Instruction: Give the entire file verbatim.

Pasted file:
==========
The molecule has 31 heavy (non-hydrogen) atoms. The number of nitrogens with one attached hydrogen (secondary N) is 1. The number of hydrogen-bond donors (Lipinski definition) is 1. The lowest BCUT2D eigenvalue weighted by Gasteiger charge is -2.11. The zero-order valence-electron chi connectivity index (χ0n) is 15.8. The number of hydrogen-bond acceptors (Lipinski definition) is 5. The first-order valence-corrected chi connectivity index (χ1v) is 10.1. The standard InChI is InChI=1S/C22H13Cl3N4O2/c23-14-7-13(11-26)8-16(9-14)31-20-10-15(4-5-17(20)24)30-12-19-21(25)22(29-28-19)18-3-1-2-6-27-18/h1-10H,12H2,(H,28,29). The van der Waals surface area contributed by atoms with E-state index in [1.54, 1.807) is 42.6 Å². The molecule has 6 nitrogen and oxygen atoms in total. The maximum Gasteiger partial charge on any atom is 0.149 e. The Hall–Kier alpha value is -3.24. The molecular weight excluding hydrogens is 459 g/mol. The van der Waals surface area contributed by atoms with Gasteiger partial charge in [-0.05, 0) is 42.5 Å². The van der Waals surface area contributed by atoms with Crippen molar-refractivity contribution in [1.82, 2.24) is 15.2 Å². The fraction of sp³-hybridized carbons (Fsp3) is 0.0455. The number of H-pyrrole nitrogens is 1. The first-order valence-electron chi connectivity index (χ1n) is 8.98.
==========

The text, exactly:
The molecule has 31 heavy (non-hydrogen) atoms. The number of nitrogens with one attached hydrogen (secondary N) is 1. The number of hydrogen-bond donors (Lipinski definition) is 1. The lowest BCUT2D eigenvalue weighted by Gasteiger charge is -2.11. The zero-order valence-electron chi connectivity index (χ0n) is 15.8. The number of hydrogen-bond acceptors (Lipinski definition) is 5. The first-order valence-corrected chi connectivity index (χ1v) is 10.1. The standard InChI is InChI=1S/C22H13Cl3N4O2/c23-14-7-13(11-26)8-16(9-14)31-20-10-15(4-5-17(20)24)30-12-19-21(25)22(29-28-19)18-3-1-2-6-27-18/h1-10H,12H2,(H,28,29). The van der Waals surface area contributed by atoms with E-state index in [1.54, 1.807) is 42.6 Å². The molecule has 6 nitrogen and oxygen atoms in total. The maximum Gasteiger partial charge on any atom is 0.149 e. The Hall–Kier alpha value is -3.24. The molecular weight excluding hydrogens is 459 g/mol. The van der Waals surface area contributed by atoms with Gasteiger partial charge in [-0.05, 0) is 42.5 Å². The van der Waals surface area contributed by atoms with Crippen molar-refractivity contribution in [1.82, 2.24) is 15.2 Å². The fraction of sp³-hybridized carbons (Fsp3) is 0.0455. The number of H-pyrrole nitrogens is 1. The first-order valence-electron chi connectivity index (χ1n) is 8.98.